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PostPosted: Wed Jan 10, 2018 6:36 am 
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I am wondering about the potential sonic improvements that could be had from hard wiring certain components together thereby eliminating or reducing negative effects of binding posts and connectors. For example, remove binding posts and hard wire cables to crossover of speakers and do the same at the amp end. Same thing for the amp/pre and possibly the analogue input. Could also directly connect power cords at the component end, but for electrical code reasons, no the wall of course.

I understand the potential "convenience" and practical implications (i.e. having components tethered together), but if one is content with the cables one is using, other than a couple hours work, all would be completely reversible. I know this is a bit "out there" but I am wondering if anyone has done something similar and to what effect. Cheers


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PostPosted: Wed Jan 10, 2018 6:45 am 
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I've done all that you are suggesting.....on Rogers LS3,5a's and 2 Dvna Stereo 70 power amps.

Quite honestly, to my ears, it made no discernible difference.

YMMV, as usual.

Cheers, dl Sol

-- 10 Jan 2018 14:45 --

I've done all that you are suggesting.....on Rogers LS3/5a's and 2 Dvna Stereo 70 power amps.

Quite honestly, to my ears, it made no discernible difference.

YMMV, as usual.

Cheers, del Sol


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PostPosted: Wed Jan 10, 2018 7:20 am 
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If you decide to this type of attachment to your x overs and solder your connections . You may want to use a good solder. I suggest using Cardas Silver solder. Its considered superior to regular solder with better connectivity . You may as well try to get the best contact means or your just wasting your time going this route.


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PostPosted: Wed Jan 10, 2018 8:58 am 
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If you're using the solder to complete the connection....... you're doing it wrong!

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PostPosted: Wed Jan 10, 2018 9:26 am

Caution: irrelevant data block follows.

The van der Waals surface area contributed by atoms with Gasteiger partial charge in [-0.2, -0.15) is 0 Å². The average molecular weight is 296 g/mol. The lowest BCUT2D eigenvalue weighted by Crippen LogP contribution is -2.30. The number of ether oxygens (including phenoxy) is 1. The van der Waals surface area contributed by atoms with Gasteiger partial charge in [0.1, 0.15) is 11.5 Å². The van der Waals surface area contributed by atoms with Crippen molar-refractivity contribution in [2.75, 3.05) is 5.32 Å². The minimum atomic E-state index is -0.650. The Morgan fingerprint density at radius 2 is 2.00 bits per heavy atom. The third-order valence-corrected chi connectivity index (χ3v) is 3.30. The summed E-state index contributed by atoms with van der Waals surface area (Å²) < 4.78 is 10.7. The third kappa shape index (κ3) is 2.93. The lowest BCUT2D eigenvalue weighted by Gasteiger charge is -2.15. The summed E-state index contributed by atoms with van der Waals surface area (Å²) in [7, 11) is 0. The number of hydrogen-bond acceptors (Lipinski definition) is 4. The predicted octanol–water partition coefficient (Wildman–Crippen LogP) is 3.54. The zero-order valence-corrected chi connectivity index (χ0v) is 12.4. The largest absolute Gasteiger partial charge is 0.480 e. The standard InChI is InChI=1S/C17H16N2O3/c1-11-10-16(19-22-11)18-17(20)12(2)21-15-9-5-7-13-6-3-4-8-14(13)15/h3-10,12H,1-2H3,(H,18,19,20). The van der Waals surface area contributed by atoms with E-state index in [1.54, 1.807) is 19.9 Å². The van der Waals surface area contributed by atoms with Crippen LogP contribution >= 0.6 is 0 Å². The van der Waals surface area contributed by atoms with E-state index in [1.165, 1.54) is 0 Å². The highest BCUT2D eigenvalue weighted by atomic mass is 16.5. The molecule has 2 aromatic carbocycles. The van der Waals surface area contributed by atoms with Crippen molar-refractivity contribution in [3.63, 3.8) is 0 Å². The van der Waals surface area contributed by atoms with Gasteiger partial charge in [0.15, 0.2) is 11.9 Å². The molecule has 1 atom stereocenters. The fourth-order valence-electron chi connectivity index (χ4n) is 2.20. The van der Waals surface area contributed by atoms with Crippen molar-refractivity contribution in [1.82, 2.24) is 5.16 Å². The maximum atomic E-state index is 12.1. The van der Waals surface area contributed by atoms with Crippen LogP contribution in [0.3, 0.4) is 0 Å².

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davinci_redux wrote:
If you're using the solder to complete the connection....... you're doing it wrong!


Care to elaborate and contribute to the discussion or simply throw stones :roll:


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PostPosted: Wed Jan 10, 2018 10:07 am 
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While not quite "hard wired", this was a successful step in that direction. I bypassed the terminals and a couple feet of internal wires in an old set of speakers and, to my ears, this made a noticeable improvement.

http://www.canuckaudiomart.com/forum/viewtopic.php?f=6&t=46203


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PostPosted: Wed Jan 10, 2018 10:42 am 
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davinci_redux wrote:
If you're using the solder to complete the connection....... you're doing it wrong!
I believe he means connection is made wire to wire . Solder is just there to keep
them together .


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PostPosted: Wed Jan 10, 2018 12:04 pm 
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One of my turntables, an older Dual, has several contact points from cartridge tags to RCA terminations. Tags to wires to a contact pad in the headshell to the fine wires in the tonearm to a junction box in the table that has connectors to link the RCAs to the tonearm wire... I changed the RCAs out and rewired them directly to the tonearm cable inside, bypassing the junction box. This made a huge improvement. I used solder. I want to bypass the headshell and pressure pads to go directly to the cartridge. But, I haven't gone that far yet. This is likely due to newer, and better quality wires.

I would imagine having wires from your amp to your speakers crossover should give minor improvements if done correctly. Realize that the back plate of most speakers probably properly seals the enclosure. To go bare wire, you'd probably have to drill holes, or remove the back plate, etc. I'd imagine tonearm wires would make more improvement, what with the smaller voltages and that taking place before the amplification. To that same end, RCAs would be good to direct wire. Doesn't necessarily mean you have to use solder for the speaker internals. You could likely use some sort of cinch connector or snap connector.

I'd be interested to see this, as I've read majority of common hifi speakers use rather average, run of the mill wires internally. If you spend, say, 1/4 of the speaker cost on speaker cables, it'd make sense the wires match internally. My Focal 706v are connected using Kimber 4PR... I'd like to use 4PR internally, as these have cheap looking wire internally!